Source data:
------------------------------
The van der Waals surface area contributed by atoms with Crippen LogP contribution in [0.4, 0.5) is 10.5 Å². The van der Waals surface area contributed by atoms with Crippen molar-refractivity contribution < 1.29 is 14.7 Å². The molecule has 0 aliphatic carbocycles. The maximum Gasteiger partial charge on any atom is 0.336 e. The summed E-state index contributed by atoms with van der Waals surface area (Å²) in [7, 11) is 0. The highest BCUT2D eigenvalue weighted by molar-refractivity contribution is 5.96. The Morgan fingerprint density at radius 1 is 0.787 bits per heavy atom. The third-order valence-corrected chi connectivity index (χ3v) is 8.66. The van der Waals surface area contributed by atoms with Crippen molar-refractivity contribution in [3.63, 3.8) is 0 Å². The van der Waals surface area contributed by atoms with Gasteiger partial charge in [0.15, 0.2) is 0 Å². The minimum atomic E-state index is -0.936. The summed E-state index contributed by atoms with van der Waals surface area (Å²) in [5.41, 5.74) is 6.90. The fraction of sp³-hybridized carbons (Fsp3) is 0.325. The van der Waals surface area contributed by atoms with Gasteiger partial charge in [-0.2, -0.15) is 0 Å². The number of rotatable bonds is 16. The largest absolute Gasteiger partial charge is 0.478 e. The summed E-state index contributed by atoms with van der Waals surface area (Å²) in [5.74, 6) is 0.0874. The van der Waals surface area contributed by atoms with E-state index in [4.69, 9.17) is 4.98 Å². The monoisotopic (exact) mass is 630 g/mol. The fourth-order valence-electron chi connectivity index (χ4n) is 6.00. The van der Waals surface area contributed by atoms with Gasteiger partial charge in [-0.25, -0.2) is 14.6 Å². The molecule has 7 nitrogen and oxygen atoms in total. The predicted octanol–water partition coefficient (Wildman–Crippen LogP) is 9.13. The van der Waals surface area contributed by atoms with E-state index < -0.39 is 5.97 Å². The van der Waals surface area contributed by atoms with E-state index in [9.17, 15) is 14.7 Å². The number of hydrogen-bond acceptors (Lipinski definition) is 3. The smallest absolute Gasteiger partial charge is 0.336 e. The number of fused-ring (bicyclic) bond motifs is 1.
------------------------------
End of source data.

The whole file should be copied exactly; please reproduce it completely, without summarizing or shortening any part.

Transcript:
The van der Waals surface area contributed by atoms with Crippen LogP contribution in [0.4, 0.5) is 10.5 Å². The van der Waals surface area contributed by atoms with Crippen molar-refractivity contribution < 1.29 is 14.7 Å². The molecule has 0 aliphatic carbocycles. The maximum Gasteiger partial charge on any atom is 0.336 e. The summed E-state index contributed by atoms with van der Waals surface area (Å²) in [7, 11) is 0. The highest BCUT2D eigenvalue weighted by molar-refractivity contribution is 5.96. The Morgan fingerprint density at radius 1 is 0.787 bits per heavy atom. The third-order valence-corrected chi connectivity index (χ3v) is 8.66. The van der Waals surface area contributed by atoms with Crippen molar-refractivity contribution in [3.63, 3.8) is 0 Å². The van der Waals surface area contributed by atoms with Gasteiger partial charge in [0.15, 0.2) is 0 Å². The minimum atomic E-state index is -0.936. The summed E-state index contributed by atoms with van der Waals surface area (Å²) in [5.41, 5.74) is 6.90. The fraction of sp³-hybridized carbons (Fsp3) is 0.325. The van der Waals surface area contributed by atoms with Gasteiger partial charge in [-0.2, -0.15) is 0 Å². The number of rotatable bonds is 16. The largest absolute Gasteiger partial charge is 0.478 e. The summed E-state index contributed by atoms with van der Waals surface area (Å²) in [5.74, 6) is 0.0874. The van der Waals surface area contributed by atoms with E-state index in [4.69, 9.17) is 4.98 Å². The monoisotopic (exact) mass is 630 g/mol. The fourth-order valence-electron chi connectivity index (χ4n) is 6.00. The van der Waals surface area contributed by atoms with Gasteiger partial charge in [-0.25, -0.2) is 14.6 Å². The molecule has 7 nitrogen and oxygen atoms in total. The predicted octanol–water partition coefficient (Wildman–Crippen LogP) is 9.13. The van der Waals surface area contributed by atoms with E-state index < -0.39 is 5.97 Å². The van der Waals surface area contributed by atoms with E-state index in [9.17, 15) is 14.7 Å². The number of hydrogen-bond acceptors (Lipinski definition) is 3. The smallest absolute Gasteiger partial charge is 0.336 e. The number of fused-ring (bicyclic) bond motifs is 1.